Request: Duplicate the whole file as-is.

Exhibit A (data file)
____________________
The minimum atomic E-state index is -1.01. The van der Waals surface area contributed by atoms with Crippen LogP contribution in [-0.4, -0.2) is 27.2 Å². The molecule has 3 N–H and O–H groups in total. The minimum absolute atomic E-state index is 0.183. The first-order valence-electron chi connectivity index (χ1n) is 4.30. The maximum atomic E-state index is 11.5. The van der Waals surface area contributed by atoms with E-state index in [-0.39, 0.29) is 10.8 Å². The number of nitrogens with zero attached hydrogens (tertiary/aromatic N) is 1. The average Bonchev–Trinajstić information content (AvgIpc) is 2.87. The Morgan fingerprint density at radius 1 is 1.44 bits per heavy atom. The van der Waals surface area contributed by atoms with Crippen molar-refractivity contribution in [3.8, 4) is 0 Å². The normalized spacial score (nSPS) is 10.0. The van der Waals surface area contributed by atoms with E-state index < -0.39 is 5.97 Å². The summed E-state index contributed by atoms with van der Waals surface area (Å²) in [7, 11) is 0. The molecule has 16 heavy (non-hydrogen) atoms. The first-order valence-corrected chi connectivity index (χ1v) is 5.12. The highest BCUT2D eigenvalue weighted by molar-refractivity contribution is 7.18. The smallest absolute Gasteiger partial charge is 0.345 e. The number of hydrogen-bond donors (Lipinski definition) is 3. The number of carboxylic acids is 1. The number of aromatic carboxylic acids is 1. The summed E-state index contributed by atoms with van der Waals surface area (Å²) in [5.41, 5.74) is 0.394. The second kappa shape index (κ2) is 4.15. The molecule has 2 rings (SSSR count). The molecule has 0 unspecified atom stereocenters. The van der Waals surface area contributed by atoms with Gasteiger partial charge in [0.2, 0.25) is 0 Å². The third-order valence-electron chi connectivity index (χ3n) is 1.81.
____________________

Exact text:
The minimum atomic E-state index is -1.01. The van der Waals surface area contributed by atoms with Crippen LogP contribution in [-0.4, -0.2) is 27.2 Å². The molecule has 3 N–H and O–H groups in total. The minimum absolute atomic E-state index is 0.183. The first-order valence-electron chi connectivity index (χ1n) is 4.30. The maximum atomic E-state index is 11.5. The van der Waals surface area contributed by atoms with E-state index in [-0.39, 0.29) is 10.8 Å². The number of nitrogens with zero attached hydrogens (tertiary/aromatic N) is 1. The average Bonchev–Trinajstić information content (AvgIpc) is 2.87. The Morgan fingerprint density at radius 1 is 1.44 bits per heavy atom. The van der Waals surface area contributed by atoms with Crippen molar-refractivity contribution in [3.8, 4) is 0 Å². The normalized spacial score (nSPS) is 10.0. The van der Waals surface area contributed by atoms with E-state index < -0.39 is 5.97 Å². The summed E-state index contributed by atoms with van der Waals surface area (Å²) in [7, 11) is 0. The molecule has 16 heavy (non-hydrogen) atoms. The first-order valence-corrected chi connectivity index (χ1v) is 5.12. The highest BCUT2D eigenvalue weighted by molar-refractivity contribution is 7.18. The smallest absolute Gasteiger partial charge is 0.345 e. The number of hydrogen-bond donors (Lipinski definition) is 3. The number of carboxylic acids is 1. The number of aromatic carboxylic acids is 1. The summed E-state index contributed by atoms with van der Waals surface area (Å²) in [5.41, 5.74) is 0.394. The second kappa shape index (κ2) is 4.15. The molecule has 2 rings (SSSR count). The molecule has 0 unspecified atom stereocenters. The van der Waals surface area contributed by atoms with Gasteiger partial charge in [0.2, 0.25) is 0 Å². The third-order valence-electron chi connectivity index (χ3n) is 1.81.